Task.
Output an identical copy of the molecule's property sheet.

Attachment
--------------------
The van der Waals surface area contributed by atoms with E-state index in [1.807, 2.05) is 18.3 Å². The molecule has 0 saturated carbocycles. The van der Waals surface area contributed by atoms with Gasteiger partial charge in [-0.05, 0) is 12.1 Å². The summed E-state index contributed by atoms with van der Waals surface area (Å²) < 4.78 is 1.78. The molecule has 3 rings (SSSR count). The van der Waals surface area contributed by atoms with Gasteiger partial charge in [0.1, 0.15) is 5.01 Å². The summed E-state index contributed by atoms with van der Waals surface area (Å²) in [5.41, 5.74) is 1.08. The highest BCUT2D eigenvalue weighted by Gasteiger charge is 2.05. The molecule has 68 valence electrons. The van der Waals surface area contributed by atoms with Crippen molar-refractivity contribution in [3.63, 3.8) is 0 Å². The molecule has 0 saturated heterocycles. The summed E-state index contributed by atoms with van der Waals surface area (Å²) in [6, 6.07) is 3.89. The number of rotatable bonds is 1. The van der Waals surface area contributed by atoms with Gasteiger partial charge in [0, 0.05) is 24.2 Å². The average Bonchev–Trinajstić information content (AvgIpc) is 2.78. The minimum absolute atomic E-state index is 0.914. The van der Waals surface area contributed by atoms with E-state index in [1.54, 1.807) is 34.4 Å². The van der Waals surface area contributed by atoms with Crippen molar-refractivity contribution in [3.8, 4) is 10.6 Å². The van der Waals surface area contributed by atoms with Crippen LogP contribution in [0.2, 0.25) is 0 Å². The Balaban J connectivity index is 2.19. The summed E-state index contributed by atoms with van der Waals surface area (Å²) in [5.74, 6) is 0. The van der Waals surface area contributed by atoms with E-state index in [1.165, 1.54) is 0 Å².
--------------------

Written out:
The van der Waals surface area contributed by atoms with E-state index in [1.807, 2.05) is 18.3 Å². The molecule has 0 saturated carbocycles. The van der Waals surface area contributed by atoms with Gasteiger partial charge in [-0.05, 0) is 12.1 Å². The summed E-state index contributed by atoms with van der Waals surface area (Å²) < 4.78 is 1.78. The molecule has 3 rings (SSSR count). The van der Waals surface area contributed by atoms with Gasteiger partial charge in [0.1, 0.15) is 5.01 Å². The summed E-state index contributed by atoms with van der Waals surface area (Å²) in [5.41, 5.74) is 1.08. The highest BCUT2D eigenvalue weighted by Gasteiger charge is 2.05. The molecule has 68 valence electrons. The van der Waals surface area contributed by atoms with Crippen molar-refractivity contribution in [3.63, 3.8) is 0 Å². The molecule has 0 saturated heterocycles. The summed E-state index contributed by atoms with van der Waals surface area (Å²) in [6, 6.07) is 3.89. The number of rotatable bonds is 1. The van der Waals surface area contributed by atoms with Gasteiger partial charge in [0, 0.05) is 24.2 Å². The average Bonchev–Trinajstić information content (AvgIpc) is 2.78. The minimum absolute atomic E-state index is 0.914. The van der Waals surface area contributed by atoms with E-state index in [1.54, 1.807) is 34.4 Å². The van der Waals surface area contributed by atoms with Crippen molar-refractivity contribution in [3.8, 4) is 10.6 Å². The van der Waals surface area contributed by atoms with Crippen LogP contribution in [0.2, 0.25) is 0 Å². The Balaban J connectivity index is 2.19. The summed E-state index contributed by atoms with van der Waals surface area (Å²) in [5.74, 6) is 0. The van der Waals surface area contributed by atoms with E-state index in [1.165, 1.54) is 0 Å².